At last night’s screening of HBO’s “Nothing Left Unsaid,” Anderson Cooper admitted his mom, Gloria Vanderbilt, wants him to have kids.
“She constantly has asked me about having kids, yes, and that’s something she’d like to see,” he said. “You know maybe, some day. I would certainly love… to have kids,” Cooper’s voice trailed off. “I love kids. Who knows? I work a lot, so I would have to kind of change my work schedule.” Then he shrugged yes that having children was very much on his mind.
The whole mother-son thing is what “Nothing Left Unsaid” is about. The documentary by Liz Garbus chronicles Gloria Vanderbilt’s colorful life, including her many lovers and marriages, her children, her triumphs (in art and fashion) and her tragedies (her husband Wyatt Cooper died at age 50 of a heart attack and her son Carter committed suicide at age 23).
Mainly, Cooper interviews his mother and also provides loving and humorous comments about some of the more curious things she’s done in her life – marriage at 17 to a man who may have murdered his first wife – and his mother’s ordeals, like the bitter custody battle she was the center of that earned her the sobriquet of “poor little rich girl.”
The doc, which will debut this Saturday on HBO and which premiered at Sundance in January, is timed with the release of a book, “The Rainbow Comes and Goes: A Mother and Son on Life, Love, and Loss.” Copies were given out at the snazzy after party at Porter House in Columbus Circle, where filet mignon, Champagne and creamy cheesecake was on the menu.
A-listers at the screening included Cooper’s posse– Andy Cohen, Kelly Ripa and Mark Consuelos– as well as Ellen Burstyn, Carolina Herrera, Gay Talese and Gayle King.
Many people may be surprised to learn that Gloria Vanderbilt– born into one of America’s wealthiest dynasties– had four children. Not that it’s a secret but that it seems only the two younger children – Anderson and Carter – are widely known. In the book Vanderbilt says of motherhood, which she knew little of first hand since her mother, who was only a teenager when she was born, was remote and cold, says in the book, “Being am mother wasn’t what I expected at all… Little did I know that you, Carter, Stan and Chris would be the greatest joys of my life.”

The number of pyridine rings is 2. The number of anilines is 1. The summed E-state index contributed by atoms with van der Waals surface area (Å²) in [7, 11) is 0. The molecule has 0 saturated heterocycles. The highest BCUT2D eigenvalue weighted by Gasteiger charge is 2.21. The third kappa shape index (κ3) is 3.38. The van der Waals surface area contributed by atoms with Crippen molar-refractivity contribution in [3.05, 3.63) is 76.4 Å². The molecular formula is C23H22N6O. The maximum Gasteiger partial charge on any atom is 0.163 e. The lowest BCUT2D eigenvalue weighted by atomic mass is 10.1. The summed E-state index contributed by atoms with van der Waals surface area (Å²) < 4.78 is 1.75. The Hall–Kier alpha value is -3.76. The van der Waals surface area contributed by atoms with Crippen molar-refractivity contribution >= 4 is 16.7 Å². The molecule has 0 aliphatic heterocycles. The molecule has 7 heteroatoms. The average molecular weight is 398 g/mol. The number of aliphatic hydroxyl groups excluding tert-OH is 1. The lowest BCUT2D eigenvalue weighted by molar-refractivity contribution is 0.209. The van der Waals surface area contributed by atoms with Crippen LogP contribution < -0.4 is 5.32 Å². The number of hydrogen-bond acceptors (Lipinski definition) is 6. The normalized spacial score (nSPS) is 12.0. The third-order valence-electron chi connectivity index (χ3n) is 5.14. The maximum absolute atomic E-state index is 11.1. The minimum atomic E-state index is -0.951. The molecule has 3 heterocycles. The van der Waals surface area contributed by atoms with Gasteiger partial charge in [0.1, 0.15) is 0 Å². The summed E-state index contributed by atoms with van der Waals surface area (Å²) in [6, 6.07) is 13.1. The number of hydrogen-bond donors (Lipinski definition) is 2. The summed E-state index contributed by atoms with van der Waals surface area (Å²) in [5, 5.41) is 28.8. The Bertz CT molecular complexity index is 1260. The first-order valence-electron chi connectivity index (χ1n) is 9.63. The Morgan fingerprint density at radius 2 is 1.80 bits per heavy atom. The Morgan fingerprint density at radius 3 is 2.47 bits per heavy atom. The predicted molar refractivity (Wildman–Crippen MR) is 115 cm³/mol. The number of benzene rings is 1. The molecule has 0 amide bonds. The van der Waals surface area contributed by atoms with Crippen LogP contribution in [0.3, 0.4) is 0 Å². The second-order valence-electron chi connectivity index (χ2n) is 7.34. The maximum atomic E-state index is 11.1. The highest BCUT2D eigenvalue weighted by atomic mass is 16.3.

A big mystery in both the book and the documentary is how her son Christopher Stokowski, from Gloria Vanderbilt’s second marriage to acclaimed composer Leopold Stokowski, 43 years her senior, has disappeared from their lives and is barely mentioned. Stan Stokowski, the other son from that marriage, who is a handsome man in his 60’s, was at the premiere and in the documentary and talks about his mother with whom he is close but mentions how he felt like an outsider once she started her new family with Cooper’s father. (Gloria Vanderbilt was also married to Sidney Lumet for seven years and dated Frank Sinatra briefly.)
The book is in the form of a conversation and series of emails, which Anderson orchestrated and began when his mother was nearly 91 and which cemented their already close relationship. Near the end of the book Vanderbilt writes a note to Anderson and tells him that his father was “the most honest person I met in my life.” She adds, “I know these values reside in you. I fervently hope that you will become a father. If this is to be, don’t wait too long… Consider making a loving partner and a family your true foundation of success. Please give it serious thought. Who knows, I hope I’ll still be around if it happens.”
Maybe she will. Gloria Vanderbilt looks terrific. Her signature bob was shiny, make up perfectly applied and she looked svelte in a pearl grey satin pant outfit. She still has a girlish aura. Now a little fragile, Vanderbilt still walks straight without a cane and she leaned only slightly and occasionally on her famous son.
At the after party I asked Anderson about whether his mother had a good time (I didn’t see her at the after party.) “She had an amazing time,” he told me. “She is thrilled to see the movie come out and thrilled with the response to it and the response to the book has been incredible, so it was a great night for her.” As for her health, “It’s very good. She’s great,” he said. “I mean she’s 92. She’s sharper than ever and she’s working every day, painting every day, so things are good.” Her paintings are available to purchase on her website and she’s preparing for her next exhibition of paintings on April 27.